A plethora of economic and geopolitical challenges to the health of this baby bull market, such as a soaring 10-year bond yield, an increasing likelihood of additional rate hikes, and a potential economic crisis in China, just caused global equity markets to experience an accelerated attempt to lock in gains from the recent nine-month advance. However, we don’t think this is the beginning of the end of the nascent bull market, writes Sam Stovall, chief investment strategist at CFRA Research.
As of August 17, all major US and international equity benchmarks, including the S&P 500, MidCap 400, SmallCap 600, Nasdaq-100, MSCI-EAFE, and MSCI-Emerging markets indices, along with eight of 11 S&P 500 sectors, broke below their 50-day moving averages, a measure of near-term support.
Many are now testing their 200-day averages, and some have already sliced through this measure of long-term support. Not surprisingly, the technical backdrop has deteriorated, as the breadth of leadership has narrowed significantly.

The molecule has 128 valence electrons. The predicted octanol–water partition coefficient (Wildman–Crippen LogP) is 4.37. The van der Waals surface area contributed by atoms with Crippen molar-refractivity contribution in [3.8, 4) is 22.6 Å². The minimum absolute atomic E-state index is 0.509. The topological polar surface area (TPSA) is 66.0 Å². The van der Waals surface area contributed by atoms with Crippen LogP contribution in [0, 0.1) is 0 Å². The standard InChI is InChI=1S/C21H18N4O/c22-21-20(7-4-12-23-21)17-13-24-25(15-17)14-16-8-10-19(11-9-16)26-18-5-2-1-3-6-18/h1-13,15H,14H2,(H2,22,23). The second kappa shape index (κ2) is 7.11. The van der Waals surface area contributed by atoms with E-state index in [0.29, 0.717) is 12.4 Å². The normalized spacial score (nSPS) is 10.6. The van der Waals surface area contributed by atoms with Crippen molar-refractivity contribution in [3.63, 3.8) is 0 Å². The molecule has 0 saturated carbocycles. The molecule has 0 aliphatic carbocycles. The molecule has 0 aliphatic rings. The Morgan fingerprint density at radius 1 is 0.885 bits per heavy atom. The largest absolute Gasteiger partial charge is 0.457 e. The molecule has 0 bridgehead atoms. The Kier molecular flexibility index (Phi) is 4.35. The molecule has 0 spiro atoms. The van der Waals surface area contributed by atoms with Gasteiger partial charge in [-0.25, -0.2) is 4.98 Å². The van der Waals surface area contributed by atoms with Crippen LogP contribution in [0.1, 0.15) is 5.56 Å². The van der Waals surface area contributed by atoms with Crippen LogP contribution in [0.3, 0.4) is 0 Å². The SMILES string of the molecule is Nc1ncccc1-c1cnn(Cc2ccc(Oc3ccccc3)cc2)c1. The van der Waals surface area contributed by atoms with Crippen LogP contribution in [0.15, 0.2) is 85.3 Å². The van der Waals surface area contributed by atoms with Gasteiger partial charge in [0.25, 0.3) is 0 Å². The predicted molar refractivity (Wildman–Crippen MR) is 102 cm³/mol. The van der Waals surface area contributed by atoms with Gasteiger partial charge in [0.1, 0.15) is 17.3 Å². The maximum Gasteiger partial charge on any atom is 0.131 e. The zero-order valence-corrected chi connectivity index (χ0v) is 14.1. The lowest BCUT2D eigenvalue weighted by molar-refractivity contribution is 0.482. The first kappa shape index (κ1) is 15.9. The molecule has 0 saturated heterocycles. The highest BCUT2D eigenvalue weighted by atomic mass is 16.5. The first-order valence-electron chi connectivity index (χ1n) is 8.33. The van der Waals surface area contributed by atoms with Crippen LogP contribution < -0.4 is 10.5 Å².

S&P 500 ETF Trust (SPY)
Today, only 22% of the 153 S&P 1500 sub-industries trade above both their 50-day and 200-day averages, versus 71% at the end of July. Add typically weak seasonality to the mix, and investors may have to endure declining share prices and rising volatility through the end of the third quarter.
But we see the S&P 500 benefiting from this much-needed digestion of gains. Week to date (WTD) through August 17, all sizes, styles, and sectors within the S&P Composite 1500 declined in price, along with 95% of its sub-industries.
Auto manufacturers, drug retail, and independent power producers dropped by more than 7%, while apparel retail, coal & consumable fuels, semiconductors, and steel each gained 1% or more.